Ling Tosite Sigure (AKA Sigure) returned to the UK to play London’s Inigo at the O2 on Saturday July 11.
“Hi everyone, we are Ling Tosite Sigure. Please enjoy our crazy Japanese sound. Thank you” announces lead guitarist and singer Toru ‘TK’ Kitajima, just before the band embarks on 45 minutes of one of the most compelling live shows I have seen recently.
In the West we’re always trying to pigeonhole music, to compress and box a band into something we can relate to. But Sigure are almost impossible to pin down and tonight’s opening song ‘Enigmatic Feeling’ is a classic example: a searing, complex and haunting number which sets the stage for songs like ‘Disco Flight’ and ‘Security’ to caress and flow seamlessly over each other and build the foundations for a fairly convincing statement of live intent.
Formed sometime in 2002 in Saitama, Japan, the band mostly found fame in their native country through word of mouth and have released five albums to date and it was from this anthology that the band draws its set tonight. And what a technical set it is too with the trio (the other two members are drummer Masatoshi ‘Pierre’ Nakano and bassist and vocalist Miyoko ‘345’ Nakamura) thrashing out the beguiling ‘Who What Who What’ and the Smashing Pumpkins-esque (and I mean very -esque) ‘I was music’ with carefree abandon and seemingly infinite supplies of adrenaline.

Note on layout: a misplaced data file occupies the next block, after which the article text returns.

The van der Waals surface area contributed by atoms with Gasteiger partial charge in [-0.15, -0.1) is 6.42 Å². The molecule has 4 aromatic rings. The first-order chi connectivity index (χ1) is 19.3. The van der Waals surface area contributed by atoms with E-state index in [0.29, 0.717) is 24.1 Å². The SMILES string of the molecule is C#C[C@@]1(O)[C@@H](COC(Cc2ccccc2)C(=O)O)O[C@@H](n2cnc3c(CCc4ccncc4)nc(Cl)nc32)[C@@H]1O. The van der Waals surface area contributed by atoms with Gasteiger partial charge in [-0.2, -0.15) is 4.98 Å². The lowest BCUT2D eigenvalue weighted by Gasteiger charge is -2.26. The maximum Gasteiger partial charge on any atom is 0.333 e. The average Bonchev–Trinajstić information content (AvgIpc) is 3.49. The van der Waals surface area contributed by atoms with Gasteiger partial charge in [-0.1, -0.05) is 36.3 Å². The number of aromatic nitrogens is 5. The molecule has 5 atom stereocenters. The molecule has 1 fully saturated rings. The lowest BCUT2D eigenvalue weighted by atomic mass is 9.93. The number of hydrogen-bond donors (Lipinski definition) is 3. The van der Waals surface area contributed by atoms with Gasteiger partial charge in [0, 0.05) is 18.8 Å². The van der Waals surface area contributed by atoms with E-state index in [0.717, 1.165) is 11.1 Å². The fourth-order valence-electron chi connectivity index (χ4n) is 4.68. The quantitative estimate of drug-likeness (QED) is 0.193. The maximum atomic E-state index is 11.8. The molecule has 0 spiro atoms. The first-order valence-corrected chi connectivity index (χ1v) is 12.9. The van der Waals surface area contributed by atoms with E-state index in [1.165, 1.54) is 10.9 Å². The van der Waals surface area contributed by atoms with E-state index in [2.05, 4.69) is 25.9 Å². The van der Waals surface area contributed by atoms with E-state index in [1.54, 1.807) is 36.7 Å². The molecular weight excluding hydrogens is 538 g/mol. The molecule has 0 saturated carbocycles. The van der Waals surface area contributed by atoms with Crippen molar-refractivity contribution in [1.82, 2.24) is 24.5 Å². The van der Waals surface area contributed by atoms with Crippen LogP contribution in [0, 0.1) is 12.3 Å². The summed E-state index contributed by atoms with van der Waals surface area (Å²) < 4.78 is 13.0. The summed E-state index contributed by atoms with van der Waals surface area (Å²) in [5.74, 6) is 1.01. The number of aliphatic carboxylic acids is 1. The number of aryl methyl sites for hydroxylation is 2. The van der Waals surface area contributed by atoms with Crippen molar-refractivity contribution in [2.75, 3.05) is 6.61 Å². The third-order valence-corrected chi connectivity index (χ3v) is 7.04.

But I do like pigeonholes, so I’m going to try and give you something to hold on to. Sigure orbit a fusion of U2’s The Edge, Steve Vai, Red Hot Chili Peppers and Sonic Youth, except they sound absolutely nothing like any of them. Besides, The Edge and Red Hot Chili Peppers suck. Confused? I am too.
If I’m going to fling any negatives on tonight’s show, the combined vocals of 345 and TK – sung almost entirely in falsetto – can be a little trying and one yearns for a bit more vocal variety; but I’m nit-picking. As the show winds through penultimate numbers ‘Abnormalize’ and ‘Telekastic Fake Show’, one accepts you’re hearing something quite original. And that’s something precious and rare and joyful and good reason folks need to start taking notice of this band.
So there you have it. I think the next year will see good things for Sigure. And if the crowd’s reaction to closing ‘Boukan’ is anything to go by, you might be seeing more of this enigmatic act sooner than you think.
Ling Tosite Sigure’s best of album ‘Best of Tornado’ is out on JPU Records now. Image copyright Sony Japan.